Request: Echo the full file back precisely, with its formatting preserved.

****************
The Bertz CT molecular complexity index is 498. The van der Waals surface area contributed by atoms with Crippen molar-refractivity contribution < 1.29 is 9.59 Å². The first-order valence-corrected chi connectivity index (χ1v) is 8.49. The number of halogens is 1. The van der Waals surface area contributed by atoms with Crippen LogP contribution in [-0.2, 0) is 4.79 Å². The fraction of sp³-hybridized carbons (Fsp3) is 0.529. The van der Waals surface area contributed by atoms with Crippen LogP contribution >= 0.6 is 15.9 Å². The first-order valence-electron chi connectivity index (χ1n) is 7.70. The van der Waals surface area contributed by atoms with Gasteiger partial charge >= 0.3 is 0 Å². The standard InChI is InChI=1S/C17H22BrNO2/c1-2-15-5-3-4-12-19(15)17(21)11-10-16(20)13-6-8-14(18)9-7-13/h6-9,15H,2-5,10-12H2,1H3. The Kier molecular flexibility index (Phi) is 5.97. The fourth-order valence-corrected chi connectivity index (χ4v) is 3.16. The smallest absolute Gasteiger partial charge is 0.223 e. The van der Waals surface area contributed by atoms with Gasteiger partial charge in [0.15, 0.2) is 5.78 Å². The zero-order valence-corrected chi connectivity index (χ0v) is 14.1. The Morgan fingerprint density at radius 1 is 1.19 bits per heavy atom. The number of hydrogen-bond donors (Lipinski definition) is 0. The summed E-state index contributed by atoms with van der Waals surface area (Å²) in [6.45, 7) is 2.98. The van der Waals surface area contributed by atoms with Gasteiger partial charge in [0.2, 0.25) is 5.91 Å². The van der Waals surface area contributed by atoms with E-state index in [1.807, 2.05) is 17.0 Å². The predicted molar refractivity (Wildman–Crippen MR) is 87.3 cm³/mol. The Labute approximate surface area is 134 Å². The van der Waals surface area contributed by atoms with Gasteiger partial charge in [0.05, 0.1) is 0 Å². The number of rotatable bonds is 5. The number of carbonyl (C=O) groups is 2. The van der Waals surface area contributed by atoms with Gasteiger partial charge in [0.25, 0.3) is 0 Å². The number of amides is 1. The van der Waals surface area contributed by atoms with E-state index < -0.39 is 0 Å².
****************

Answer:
The Bertz CT molecular complexity index is 498. The van der Waals surface area contributed by atoms with Crippen molar-refractivity contribution < 1.29 is 9.59 Å². The first-order valence-corrected chi connectivity index (χ1v) is 8.49. The number of halogens is 1. The van der Waals surface area contributed by atoms with Crippen LogP contribution in [-0.2, 0) is 4.79 Å². The fraction of sp³-hybridized carbons (Fsp3) is 0.529. The van der Waals surface area contributed by atoms with Crippen LogP contribution >= 0.6 is 15.9 Å². The first-order valence-electron chi connectivity index (χ1n) is 7.70. The van der Waals surface area contributed by atoms with Gasteiger partial charge >= 0.3 is 0 Å². The standard InChI is InChI=1S/C17H22BrNO2/c1-2-15-5-3-4-12-19(15)17(21)11-10-16(20)13-6-8-14(18)9-7-13/h6-9,15H,2-5,10-12H2,1H3. The Kier molecular flexibility index (Phi) is 5.97. The fourth-order valence-corrected chi connectivity index (χ4v) is 3.16. The smallest absolute Gasteiger partial charge is 0.223 e. The van der Waals surface area contributed by atoms with Gasteiger partial charge in [0.15, 0.2) is 5.78 Å². The zero-order valence-corrected chi connectivity index (χ0v) is 14.1. The Morgan fingerprint density at radius 1 is 1.19 bits per heavy atom. The number of hydrogen-bond donors (Lipinski definition) is 0. The summed E-state index contributed by atoms with van der Waals surface area (Å²) in [6.45, 7) is 2.98. The van der Waals surface area contributed by atoms with Gasteiger partial charge in [0.2, 0.25) is 5.91 Å². The van der Waals surface area contributed by atoms with E-state index in [1.807, 2.05) is 17.0 Å². The predicted molar refractivity (Wildman–Crippen MR) is 87.3 cm³/mol. The Labute approximate surface area is 134 Å². The van der Waals surface area contributed by atoms with Gasteiger partial charge in [0.05, 0.1) is 0 Å². The number of rotatable bonds is 5. The number of carbonyl (C=O) groups is 2. The van der Waals surface area contributed by atoms with Gasteiger partial charge in [0.25, 0.3) is 0 Å². The number of amides is 1. The van der Waals surface area contributed by atoms with E-state index < -0.39 is 0 Å².